Grigory Senatov's dacha is located on a steep slope, the architect turned the site into a park with terraces, lawns and a variety of fruit trees

In 1938, Senatov joined the Cooperative of Soviet Architects. He chose a steeply sloped site at Lugovaya station and turned it into a park with terraces, lawns, flowers and fruit trees. His dacha, a cube covered with a dome and four porches was assembled from parts of neighboring condemned buildings and a foundation made of oak logs.


The space under the dome was set up as a workshop. His family lived downstairs and often complained that the house as one large room, was not comfortable to live in and difficult to heat. The house’s symmetry was altered when he built on an addition but that wasn’t done until after the war.


The family moved out to their dacha in April, taking their possessions and a housekeeper, making - 180 pounds jam, enough for the whole year.  Taking stove to the garden for that and cleansing of brass washbowl became a kind of a ritual. Reluctantly returning to Moscow in November, they dreamt of installing heating in the cottage so as to be able to live in it year round. These days, they don’t make jam at Senatov’s dacha and the wild festivities have also passed. But the house, which turns 76 this year, remains intact.

Grigory Senatov's dacha. Winter of 1948 

Viktor Vesnin

Viktor Vesnin was one of three brothers, all legendary architects. A leader and ideologue of Soviet avant-garde style and architect of the Dnieper hydroelectric power station. In contrast to his professional masterpieces made of glass and concrete, for his dacha he chose to build a traditional log cabin with a glass veranda. Built in 1935, the dacha is located within the cottage cooperative village of NIL, established at the initiative of  the cooperative’s first chairman, Vesnin himself.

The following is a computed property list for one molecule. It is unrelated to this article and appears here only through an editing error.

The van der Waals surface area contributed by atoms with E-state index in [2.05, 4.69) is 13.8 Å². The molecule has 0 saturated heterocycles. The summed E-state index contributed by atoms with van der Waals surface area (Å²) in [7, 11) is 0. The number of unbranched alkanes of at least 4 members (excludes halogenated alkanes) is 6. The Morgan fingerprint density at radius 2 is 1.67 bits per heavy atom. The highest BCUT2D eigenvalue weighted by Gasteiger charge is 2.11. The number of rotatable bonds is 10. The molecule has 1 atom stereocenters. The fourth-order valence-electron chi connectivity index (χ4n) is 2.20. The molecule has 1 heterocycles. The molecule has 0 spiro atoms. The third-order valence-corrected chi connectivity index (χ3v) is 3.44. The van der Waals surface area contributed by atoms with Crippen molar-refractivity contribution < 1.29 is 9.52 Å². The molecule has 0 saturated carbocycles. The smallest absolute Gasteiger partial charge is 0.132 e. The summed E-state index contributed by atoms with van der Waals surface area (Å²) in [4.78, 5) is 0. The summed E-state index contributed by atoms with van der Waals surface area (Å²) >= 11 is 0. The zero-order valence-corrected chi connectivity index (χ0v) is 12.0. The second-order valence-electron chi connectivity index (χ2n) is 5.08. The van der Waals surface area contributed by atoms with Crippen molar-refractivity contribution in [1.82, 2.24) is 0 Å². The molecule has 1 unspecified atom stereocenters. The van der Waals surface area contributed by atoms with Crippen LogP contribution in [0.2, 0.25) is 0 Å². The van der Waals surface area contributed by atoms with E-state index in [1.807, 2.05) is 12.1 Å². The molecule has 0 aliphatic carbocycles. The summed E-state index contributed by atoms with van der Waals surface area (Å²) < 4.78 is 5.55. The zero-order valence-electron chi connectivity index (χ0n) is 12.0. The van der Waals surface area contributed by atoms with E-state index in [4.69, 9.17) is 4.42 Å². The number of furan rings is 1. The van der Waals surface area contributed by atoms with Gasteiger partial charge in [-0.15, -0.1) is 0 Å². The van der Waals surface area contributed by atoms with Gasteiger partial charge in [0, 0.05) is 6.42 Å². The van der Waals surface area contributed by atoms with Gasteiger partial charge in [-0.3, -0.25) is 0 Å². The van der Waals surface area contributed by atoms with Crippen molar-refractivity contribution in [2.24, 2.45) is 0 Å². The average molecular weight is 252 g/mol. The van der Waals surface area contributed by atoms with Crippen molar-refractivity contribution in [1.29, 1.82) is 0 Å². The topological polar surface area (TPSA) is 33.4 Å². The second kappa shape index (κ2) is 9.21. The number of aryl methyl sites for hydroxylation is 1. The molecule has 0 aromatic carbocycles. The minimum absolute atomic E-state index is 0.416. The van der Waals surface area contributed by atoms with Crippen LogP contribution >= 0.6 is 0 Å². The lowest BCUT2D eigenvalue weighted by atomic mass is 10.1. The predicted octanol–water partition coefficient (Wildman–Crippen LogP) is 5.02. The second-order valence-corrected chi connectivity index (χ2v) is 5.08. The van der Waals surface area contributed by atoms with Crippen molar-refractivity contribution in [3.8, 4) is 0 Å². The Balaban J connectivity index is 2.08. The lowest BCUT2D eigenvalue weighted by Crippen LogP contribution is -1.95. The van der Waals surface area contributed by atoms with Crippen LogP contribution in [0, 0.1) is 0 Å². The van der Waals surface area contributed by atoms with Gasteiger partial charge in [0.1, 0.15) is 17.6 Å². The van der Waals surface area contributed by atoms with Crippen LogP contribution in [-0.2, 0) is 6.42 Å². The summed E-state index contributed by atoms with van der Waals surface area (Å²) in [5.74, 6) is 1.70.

Vesnin brothers were constructivists. Designing the house, Victor used a favorite method of constructivism - a combination of the box and cylinder

All the furniture and paintings in the cottage originated from the 18th and 19th century. By contrast, Vesnin was not fond of gardens and merely made an attempt to reinforce a steep slope on the property with retaining walls.

Side detail of the facade. In contrast to the "big" Vesnin's buildings (like Dniproges dam), it is made of ordinary lumber. But there notable traces of Vesnin's architecture: round windows and portholes

Vesnin wore velvet shirts, sported a flamboyant hair style and beard, painted still portraits and liked to lay out foraged mushrooms to dry on his garden table. Concerts and poetry readings were common at the dacha – Vesnin’s wife Natalia could also sing well. Vladimir Semyonov was their neighbor, their plots separated only by a small ravine.